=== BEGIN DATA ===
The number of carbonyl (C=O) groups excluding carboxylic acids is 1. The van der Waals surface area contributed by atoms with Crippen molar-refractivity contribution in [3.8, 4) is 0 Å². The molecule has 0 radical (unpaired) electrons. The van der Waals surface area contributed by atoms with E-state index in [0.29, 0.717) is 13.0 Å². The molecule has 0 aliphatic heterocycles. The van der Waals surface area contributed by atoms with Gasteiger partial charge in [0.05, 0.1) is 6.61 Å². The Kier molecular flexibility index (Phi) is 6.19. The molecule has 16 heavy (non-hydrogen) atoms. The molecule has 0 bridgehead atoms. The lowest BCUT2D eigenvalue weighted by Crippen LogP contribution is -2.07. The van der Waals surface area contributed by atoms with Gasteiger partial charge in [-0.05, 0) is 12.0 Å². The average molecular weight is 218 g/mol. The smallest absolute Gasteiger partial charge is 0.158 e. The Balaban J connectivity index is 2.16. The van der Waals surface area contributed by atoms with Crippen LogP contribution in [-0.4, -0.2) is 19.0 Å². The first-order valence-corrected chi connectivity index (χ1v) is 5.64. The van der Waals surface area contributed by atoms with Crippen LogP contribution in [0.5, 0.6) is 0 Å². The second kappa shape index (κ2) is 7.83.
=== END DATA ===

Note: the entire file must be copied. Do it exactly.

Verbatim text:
The number of carbonyl (C=O) groups excluding carboxylic acids is 1. The van der Waals surface area contributed by atoms with Crippen molar-refractivity contribution in [3.8, 4) is 0 Å². The molecule has 0 radical (unpaired) electrons. The van der Waals surface area contributed by atoms with E-state index in [0.29, 0.717) is 13.0 Å². The molecule has 0 aliphatic heterocycles. The van der Waals surface area contributed by atoms with Gasteiger partial charge in [0.05, 0.1) is 6.61 Å². The Kier molecular flexibility index (Phi) is 6.19. The molecule has 16 heavy (non-hydrogen) atoms. The molecule has 0 bridgehead atoms. The lowest BCUT2D eigenvalue weighted by Crippen LogP contribution is -2.07. The van der Waals surface area contributed by atoms with Gasteiger partial charge in [-0.05, 0) is 12.0 Å². The average molecular weight is 218 g/mol. The smallest absolute Gasteiger partial charge is 0.158 e. The Balaban J connectivity index is 2.16. The van der Waals surface area contributed by atoms with Crippen LogP contribution in [-0.4, -0.2) is 19.0 Å². The first-order valence-corrected chi connectivity index (χ1v) is 5.64. The van der Waals surface area contributed by atoms with Crippen LogP contribution in [0.5, 0.6) is 0 Å². The second kappa shape index (κ2) is 7.83.